Given Trump’s softer approach, North Korea likely believes it can get a better deal if it negotiates directly with Trump, analysts say.

“They still have trust in President Trump,” says Kim Joon-hyung, a professor at South Korea’s Handong Global University. “So they are trying to separate him from his staff.”

Trump overrules the hawks

Trump has repeatedly disagreed with and sometimes overruled the North Korea policies of his more hawkish deputies.

For example, although Bolton and some senior State Department officials have spoken about timelines for North Korea to give up its nuclear weapons, Trump regularly insists he is in “no hurry.”

Trump has overruled some of his top advisors, including former Defense Secretary Jim Mattis, with his decision to suspend large-scale military exercises with South Korea.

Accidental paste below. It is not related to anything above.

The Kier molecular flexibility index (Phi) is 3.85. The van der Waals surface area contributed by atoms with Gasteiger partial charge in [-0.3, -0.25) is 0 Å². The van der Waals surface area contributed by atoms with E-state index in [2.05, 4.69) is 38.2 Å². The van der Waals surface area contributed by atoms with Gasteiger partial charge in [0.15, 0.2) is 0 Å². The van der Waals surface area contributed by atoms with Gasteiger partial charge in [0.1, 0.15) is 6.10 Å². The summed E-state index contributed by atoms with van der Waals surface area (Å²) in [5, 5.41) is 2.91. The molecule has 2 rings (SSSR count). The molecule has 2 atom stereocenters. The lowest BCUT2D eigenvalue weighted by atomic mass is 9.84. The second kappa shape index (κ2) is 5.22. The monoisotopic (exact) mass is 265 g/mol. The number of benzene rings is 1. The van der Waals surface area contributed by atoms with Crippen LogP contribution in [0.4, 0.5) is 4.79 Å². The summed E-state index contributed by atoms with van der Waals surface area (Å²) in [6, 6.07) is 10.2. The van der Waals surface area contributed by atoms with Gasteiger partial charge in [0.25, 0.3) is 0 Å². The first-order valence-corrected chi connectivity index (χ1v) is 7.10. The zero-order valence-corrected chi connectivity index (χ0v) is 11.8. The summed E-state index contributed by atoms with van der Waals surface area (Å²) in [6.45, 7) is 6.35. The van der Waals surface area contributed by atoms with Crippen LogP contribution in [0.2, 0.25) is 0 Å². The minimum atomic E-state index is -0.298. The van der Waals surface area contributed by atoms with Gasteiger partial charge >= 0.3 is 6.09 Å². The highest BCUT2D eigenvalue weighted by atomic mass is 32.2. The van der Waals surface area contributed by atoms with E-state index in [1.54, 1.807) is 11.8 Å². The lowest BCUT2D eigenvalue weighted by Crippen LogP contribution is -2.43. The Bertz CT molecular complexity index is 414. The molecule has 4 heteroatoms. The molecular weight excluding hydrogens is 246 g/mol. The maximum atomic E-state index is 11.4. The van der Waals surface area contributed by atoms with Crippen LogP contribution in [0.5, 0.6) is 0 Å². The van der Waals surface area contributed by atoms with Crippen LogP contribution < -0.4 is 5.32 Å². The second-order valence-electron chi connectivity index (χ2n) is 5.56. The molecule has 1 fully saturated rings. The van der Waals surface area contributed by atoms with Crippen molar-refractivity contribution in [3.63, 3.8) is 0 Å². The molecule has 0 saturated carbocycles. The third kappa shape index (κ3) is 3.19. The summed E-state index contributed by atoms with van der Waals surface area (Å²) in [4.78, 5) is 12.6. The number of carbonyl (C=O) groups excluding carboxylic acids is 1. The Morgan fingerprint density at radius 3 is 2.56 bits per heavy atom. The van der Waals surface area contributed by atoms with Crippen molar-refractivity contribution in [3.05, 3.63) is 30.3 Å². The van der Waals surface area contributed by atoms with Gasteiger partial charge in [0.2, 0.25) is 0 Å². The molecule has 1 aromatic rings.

Last month, after the U.S. Treasury Department announced sanctions against two Chinese shipping companies because of deliveries to North Korea, Trump abruptly reversed the move. A day earlier, Bolton had publicly praised the sanctions on Twitter.

In explaining the sanctions reversal, White House Press Secretary Sarah Sanders said “President Trump likes Chairman Kim, and he doesn’t think these sanctions will be necessary.”

So what’s next?

Even though Trump and Kim have stopped insulting each other for now, the talks remain stalled.

Despite two summits between Trump and Kim, U.S. officials now acknowledge they have not even reached an agreement on what the idea of denuclearization means.

With such fundamental disagreements, it’s not clear that personal diplomacy alone can rescue the talks. And both sides appear to be hardening their stances.

Trump says he is not willing to relax sanctions unless North Korea agrees to completely dismantle its nuclear program. Pyongyang has offered only partial dismantlement in exchange for lifting most U.N. sanctions.

In a speech earlier this month, Kim said he was open to a third summit with Trump. But he gave the U.S. until the end of the year to change its approach.